Friday, January 25, 2008

Lawyers Push for Energy Conservation

David White Jr. doesn't fit the mold of an environmentalist.

An attorney and partner in the Boston firm of Breakstone, White and Gluck, White is more comfortable in a suit and tie than tie-dye.

Before joining the Massachusetts bar, however, White was a student at the University of Vermont, where he received a degree in environmental studies. After graduation, he spent three years working as an environmental advocate for the Vermont Public Interest Research Group.

Now the president of the Massachusetts Bar Association, White is putting his environmental pedigree to use, leading the industry group in a push to encourage lawyers to be more environmentally friendly.

Called the Lawyers Eco Challenge, the program urges lawyers to sign an "environmental pledge" to take steps to implement a set of green guidelines drafted by the association.

"It's not a whimsy, it's a real concern," White said this week, of promoting "green lawyers." "The why of it is we all have a duty to fight global warming and protecting environmental resources, and one way we can definitely do that is by reducing our energy usage."

Taking even simple steps to reduce energy usage, like turning off lights or installing motion-activated lights in law offices, turning off computers and other electronics, reducing paper use and increasing recycling, White said, can have dramatic impacts.

Read more about green guidelines

"What we've done in my office is...we took out all incandescent bulbs and replaced them with compact fluorescents," White said. "We put the common areas on motion sensors, and we've just adopted good habits about turning off equipment that's not being used."

Those few steps, he said, combined with a plan to replace traditional fluorescent bulbs with the super-efficient compact fluorescent bulbs should cut the firm's energy use by as much as 25 percent.

"I'm pretty confident most firms around the state can do the same thing," he said. "We want to be an example for other businesses around the state. If lawyers can do it, accountants can do it, and insurance people can do it."

White's sentiment already seems to be catching on.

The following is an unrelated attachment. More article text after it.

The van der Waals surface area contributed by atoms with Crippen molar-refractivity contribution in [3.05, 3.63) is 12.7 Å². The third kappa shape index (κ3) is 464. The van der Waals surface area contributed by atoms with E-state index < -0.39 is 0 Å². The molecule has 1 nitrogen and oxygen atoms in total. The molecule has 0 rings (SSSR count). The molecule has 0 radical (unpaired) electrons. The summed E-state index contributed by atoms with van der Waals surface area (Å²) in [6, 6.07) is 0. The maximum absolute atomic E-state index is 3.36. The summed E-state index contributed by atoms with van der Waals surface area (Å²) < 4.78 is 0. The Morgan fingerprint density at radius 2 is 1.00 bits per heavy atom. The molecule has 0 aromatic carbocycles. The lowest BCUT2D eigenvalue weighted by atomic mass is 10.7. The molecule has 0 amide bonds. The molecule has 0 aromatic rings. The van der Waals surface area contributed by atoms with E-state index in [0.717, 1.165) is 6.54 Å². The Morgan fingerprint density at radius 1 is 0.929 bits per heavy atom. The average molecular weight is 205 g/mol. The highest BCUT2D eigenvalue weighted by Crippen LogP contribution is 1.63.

Barely a day after the Eco Challenge campaign was unveiled this week, more than two dozens lawyers and law firms had signed the online pledge. By week's end, more than 30 had signed up.

"My desire to go green started with my daughter" Rachel, said Alan Klevan, of the Wellesley firm Klevan and Klevan. "She's in middle school, and over the past several months she's become very environmentally conscious."

Spurred by his daughter and his work with the MBA's Law Practice Management Section, Klevan uses technology like document scanners to cut back on the amount of paper his office uses.

"I personally believe I'm 50 to 60 percent there," he said, of his goal of a paperless office.

"Lawyers have been so focused on their practice of law and doing right by their clients, they're not understanding the idea that there's other means out there to represent their clients as efficiently, if not better."

Even for lawyers who already consider themselves "green," the guidelines have been eye-opening.

"I've gotten all kinds of new ideas from this group," Sudbury attorney Susan Crane, who served on the MBA task force which helped draw up the guidelines, said this week.

"I've done a whole lot, but I could always do more, and I think we all could," she added. "A lot of lawyers focus on the environment and energy - this seemed like something we should be doing so our clients can model our behavior, and send a message out there that we're all trying.

"Lawyers need to be doing this. We can't just be taking on causes for others and forget what we're doing ourselves."